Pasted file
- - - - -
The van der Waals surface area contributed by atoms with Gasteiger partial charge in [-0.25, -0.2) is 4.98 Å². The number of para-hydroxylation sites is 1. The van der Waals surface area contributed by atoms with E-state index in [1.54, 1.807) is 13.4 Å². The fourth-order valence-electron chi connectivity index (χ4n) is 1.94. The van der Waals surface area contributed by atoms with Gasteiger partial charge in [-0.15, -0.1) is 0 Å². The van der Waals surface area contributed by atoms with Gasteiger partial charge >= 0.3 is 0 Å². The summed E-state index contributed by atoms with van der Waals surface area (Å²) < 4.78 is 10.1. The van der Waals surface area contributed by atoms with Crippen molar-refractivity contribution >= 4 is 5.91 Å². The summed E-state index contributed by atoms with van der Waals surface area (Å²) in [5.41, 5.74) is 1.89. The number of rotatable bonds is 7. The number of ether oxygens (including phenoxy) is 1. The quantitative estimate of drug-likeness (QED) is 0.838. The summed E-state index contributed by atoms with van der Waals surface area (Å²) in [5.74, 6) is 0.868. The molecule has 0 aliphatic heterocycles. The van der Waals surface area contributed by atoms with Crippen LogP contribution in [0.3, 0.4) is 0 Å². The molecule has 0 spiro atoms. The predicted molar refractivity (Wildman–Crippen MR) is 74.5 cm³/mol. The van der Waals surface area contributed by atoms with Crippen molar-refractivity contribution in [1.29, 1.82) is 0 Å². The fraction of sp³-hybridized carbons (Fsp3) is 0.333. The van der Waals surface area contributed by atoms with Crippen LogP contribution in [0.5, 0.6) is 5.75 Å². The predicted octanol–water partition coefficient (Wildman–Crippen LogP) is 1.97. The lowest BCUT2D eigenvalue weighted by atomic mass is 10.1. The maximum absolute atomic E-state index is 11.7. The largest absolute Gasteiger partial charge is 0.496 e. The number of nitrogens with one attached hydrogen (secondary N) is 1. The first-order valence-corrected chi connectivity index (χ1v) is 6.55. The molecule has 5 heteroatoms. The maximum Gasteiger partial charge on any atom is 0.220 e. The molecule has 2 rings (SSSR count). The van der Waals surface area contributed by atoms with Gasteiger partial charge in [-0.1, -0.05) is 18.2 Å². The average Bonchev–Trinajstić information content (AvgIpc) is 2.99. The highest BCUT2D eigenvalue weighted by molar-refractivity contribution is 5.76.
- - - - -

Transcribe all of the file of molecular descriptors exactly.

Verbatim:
The van der Waals surface area contributed by atoms with Gasteiger partial charge in [-0.25, -0.2) is 4.98 Å². The number of para-hydroxylation sites is 1. The van der Waals surface area contributed by atoms with E-state index in [1.54, 1.807) is 13.4 Å². The fourth-order valence-electron chi connectivity index (χ4n) is 1.94. The van der Waals surface area contributed by atoms with Gasteiger partial charge in [-0.15, -0.1) is 0 Å². The van der Waals surface area contributed by atoms with Gasteiger partial charge >= 0.3 is 0 Å². The summed E-state index contributed by atoms with van der Waals surface area (Å²) < 4.78 is 10.1. The van der Waals surface area contributed by atoms with Crippen molar-refractivity contribution >= 4 is 5.91 Å². The summed E-state index contributed by atoms with van der Waals surface area (Å²) in [5.41, 5.74) is 1.89. The number of rotatable bonds is 7. The number of ether oxygens (including phenoxy) is 1. The quantitative estimate of drug-likeness (QED) is 0.838. The summed E-state index contributed by atoms with van der Waals surface area (Å²) in [5.74, 6) is 0.868. The molecule has 0 aliphatic heterocycles. The van der Waals surface area contributed by atoms with Crippen LogP contribution in [0.3, 0.4) is 0 Å². The molecule has 0 spiro atoms. The predicted molar refractivity (Wildman–Crippen MR) is 74.5 cm³/mol. The van der Waals surface area contributed by atoms with Crippen molar-refractivity contribution in [1.29, 1.82) is 0 Å². The fraction of sp³-hybridized carbons (Fsp3) is 0.333. The van der Waals surface area contributed by atoms with Crippen LogP contribution in [0.5, 0.6) is 5.75 Å². The predicted octanol–water partition coefficient (Wildman–Crippen LogP) is 1.97. The lowest BCUT2D eigenvalue weighted by atomic mass is 10.1. The maximum absolute atomic E-state index is 11.7. The largest absolute Gasteiger partial charge is 0.496 e. The number of nitrogens with one attached hydrogen (secondary N) is 1. The first-order valence-corrected chi connectivity index (χ1v) is 6.55. The molecule has 5 heteroatoms. The maximum Gasteiger partial charge on any atom is 0.220 e. The molecule has 2 rings (SSSR count). The van der Waals surface area contributed by atoms with Gasteiger partial charge in [-0.1, -0.05) is 18.2 Å². The average Bonchev–Trinajstić information content (AvgIpc) is 2.99. The highest BCUT2D eigenvalue weighted by molar-refractivity contribution is 5.76.